War. War never changes. Brave individuals throw their lives to the wind, and risk everything as they enter a slaughter. Lives are lost, psyches are shattered, and families are torn apart in the name of “justice” and “right.” Destruction, death, and despair are common, and those who survive pray that later generations never have to endure the nightmare they did. But, as the fog of war fades away, and humanity grows restless, this wish falls upon increasingly deaf ears. War becomes inevitable, and war never changes.
In the aftermath of a great war, humanity stands as a dwindling presence across the land. Man’s abiity to build machinery was decimated by the conflict, and a vast desert known as No Man’s Land creeps forward, swallowing the world. In this world, though, a tenuous peace is held, as a cease-fire treaty keeps bloody war from erupting once again. Kanata Sorami is a newly recruited bugler to the Helvetian Army. For her first assignment, she was stationed in Clockwork Fortress: a base near the sleepy city of Seize.
What Kanata finds in this run-down base is far from what she expected in a military regiment. Commanding officer Filicia Heidelman treats her troops like daughters, rather than soldiers. Regiment mechanic Noel is an soft-spoken insomniac that spends her days asleep, and her nights working on the unit’s decrepit tank. Kanata’s peer in rank is a loud, demanding kid that shows a superficial respect for protocol and a deeper need for attention. It seems that the only one willing to actually lead and maintain a sense of discipline is Rio, the unit’s second-in-command. As tensions begin to rise across the country, and negotiations begin to break down between the neighboring Roman Empire, these young women find that they may see this seemingly perfect life disturbed, as they’re drawn into a new conflict.
Though the weight of war hangs heavy in the air, the town of Seize puts on a face, as they struggle to survive. Be it military messenger Claus, or priestess and orphanage caretaker Yumina, everybody tries to work through the pains of loss, and to heal the deep scars of the last war. Through Kanata’s eyes, these struggles gain a new perspective, an outsider’s view that bares the wounds of the past, as well as hopes for a brighter tomorrow. At the same time, the stresses of the platoon come about from an insider’s perspective. While things are difficult, the world isn’t a den of despair. Instead, the world is painted with a light-hearted whimsy and a charming sense of humor, which turns mundane tasks like a trip to the glass factory or an expedition into the Clockwork Fortress’s abandoned wing into a fun romp.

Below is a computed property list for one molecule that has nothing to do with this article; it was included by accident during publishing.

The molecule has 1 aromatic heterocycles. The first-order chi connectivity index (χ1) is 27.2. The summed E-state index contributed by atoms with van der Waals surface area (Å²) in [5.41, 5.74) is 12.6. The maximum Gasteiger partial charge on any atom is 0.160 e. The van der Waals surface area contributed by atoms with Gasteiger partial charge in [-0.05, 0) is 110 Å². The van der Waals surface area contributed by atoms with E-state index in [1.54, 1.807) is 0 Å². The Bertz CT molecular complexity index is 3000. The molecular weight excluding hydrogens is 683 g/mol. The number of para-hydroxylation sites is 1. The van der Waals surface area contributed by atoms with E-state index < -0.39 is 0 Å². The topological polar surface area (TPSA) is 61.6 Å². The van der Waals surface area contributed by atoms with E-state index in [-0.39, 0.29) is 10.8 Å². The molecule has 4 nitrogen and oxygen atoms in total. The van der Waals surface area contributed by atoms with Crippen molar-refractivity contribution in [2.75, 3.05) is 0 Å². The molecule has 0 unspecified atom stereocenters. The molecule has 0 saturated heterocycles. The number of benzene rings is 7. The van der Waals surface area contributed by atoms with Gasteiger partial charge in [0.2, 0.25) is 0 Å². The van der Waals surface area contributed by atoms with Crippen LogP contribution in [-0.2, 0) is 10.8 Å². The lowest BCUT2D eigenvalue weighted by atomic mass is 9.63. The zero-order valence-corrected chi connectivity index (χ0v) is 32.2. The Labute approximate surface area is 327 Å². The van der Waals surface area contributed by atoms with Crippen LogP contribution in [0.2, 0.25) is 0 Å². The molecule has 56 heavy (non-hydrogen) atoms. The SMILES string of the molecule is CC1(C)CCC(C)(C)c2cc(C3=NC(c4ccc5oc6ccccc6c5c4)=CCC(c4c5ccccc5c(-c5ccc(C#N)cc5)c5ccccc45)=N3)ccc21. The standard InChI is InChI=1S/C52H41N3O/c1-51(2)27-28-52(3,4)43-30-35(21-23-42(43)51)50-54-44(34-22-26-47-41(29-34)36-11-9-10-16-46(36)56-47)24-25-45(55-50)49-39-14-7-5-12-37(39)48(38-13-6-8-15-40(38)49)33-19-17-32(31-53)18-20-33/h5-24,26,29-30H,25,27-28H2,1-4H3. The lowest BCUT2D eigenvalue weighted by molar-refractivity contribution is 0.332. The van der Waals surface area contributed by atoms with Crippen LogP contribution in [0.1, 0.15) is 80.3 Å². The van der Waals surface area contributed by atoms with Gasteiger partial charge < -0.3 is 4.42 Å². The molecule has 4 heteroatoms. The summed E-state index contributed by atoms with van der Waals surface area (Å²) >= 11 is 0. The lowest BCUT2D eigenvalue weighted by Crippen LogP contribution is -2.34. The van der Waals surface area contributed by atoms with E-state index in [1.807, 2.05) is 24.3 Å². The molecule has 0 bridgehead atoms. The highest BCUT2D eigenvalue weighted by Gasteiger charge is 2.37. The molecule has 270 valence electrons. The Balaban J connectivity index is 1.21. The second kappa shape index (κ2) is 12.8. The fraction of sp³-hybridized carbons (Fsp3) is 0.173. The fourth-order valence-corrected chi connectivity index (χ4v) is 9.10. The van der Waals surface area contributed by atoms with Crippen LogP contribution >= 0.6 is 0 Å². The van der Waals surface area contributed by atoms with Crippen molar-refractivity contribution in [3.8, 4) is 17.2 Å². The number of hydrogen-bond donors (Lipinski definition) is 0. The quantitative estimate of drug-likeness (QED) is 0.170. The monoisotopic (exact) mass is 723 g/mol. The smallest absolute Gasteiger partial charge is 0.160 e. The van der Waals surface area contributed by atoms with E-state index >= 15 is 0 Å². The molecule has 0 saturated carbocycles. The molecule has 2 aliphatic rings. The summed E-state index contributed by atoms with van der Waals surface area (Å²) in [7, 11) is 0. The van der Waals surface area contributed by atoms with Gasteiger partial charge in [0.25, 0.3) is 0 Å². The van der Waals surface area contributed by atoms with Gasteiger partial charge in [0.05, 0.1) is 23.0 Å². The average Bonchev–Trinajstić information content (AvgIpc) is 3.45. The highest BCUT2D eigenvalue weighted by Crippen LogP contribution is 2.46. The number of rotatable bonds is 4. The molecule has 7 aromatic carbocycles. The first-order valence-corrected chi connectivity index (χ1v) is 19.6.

Seize is a city of picturesque vistas and attractive architecture. These details are given particular attention through cinematography that emphasizes these landscapes. A mise en scene that emphasizes sweeping outdoor shots and lived-in interiors combine with a soft lighting style to deliver a a visual punch that will leave even them most jaded viewers inspired. Strong character designs, and a clean animation style tie together the presentation to truly bring the quiet town to life.
The story’s mood is set by a powerful soundtrack. For this series, composer Yuki Kajiura crafted a mix of somber melodies that relies heavily on string instruments. Lonely guitar melodies, heavy violin pieces, and plinking piano scores give a melancholy ambiance to the world that Kanata and the people of Seize inhabit. The show’s largest unifying melody, Amazing Grace, is given its own distinct sound by a lone bugle that erupts into a soft, sweet string piece that gives the sensation of hope – of one voice giving way for many others to grow from. In comparison, the opening and closing themes, Hikaru no Senritsu by Kalafina and Girls Be Ambitious by Haruka Tomatsu respectively, seem disappointing in comparison. Hiari no Senritsu is a lovey, ornate song with strong vocals and a complex background melody that simply feels too ornate, and too “flashy” for a title of this nature, while Girls Be Ambitious feels out of place with its perky, happy pop riffs.
On its surface, Sound of the Sky seems like a title that would appeal to few. However, the series redeems itself through its strong writing and simply breathtaking presentation. As the inevitable conclusion comes racing forward, the only complaint that can be said about this series is that this writer wishes that there were more to enjoy before the final credit roll. Sound of the Sky is a gem in this market, with a charming cast, and a simply divine presentation. Its winning charms are enough to qualify it as a true “must watch” title that would fit in any viewer’s collection.
Sound of the Sky is distributed in America by Nozomi Entertainment.
The series can be purchased at Right Stuf
Thanks to Nozomi Entertainment for providing a review copy!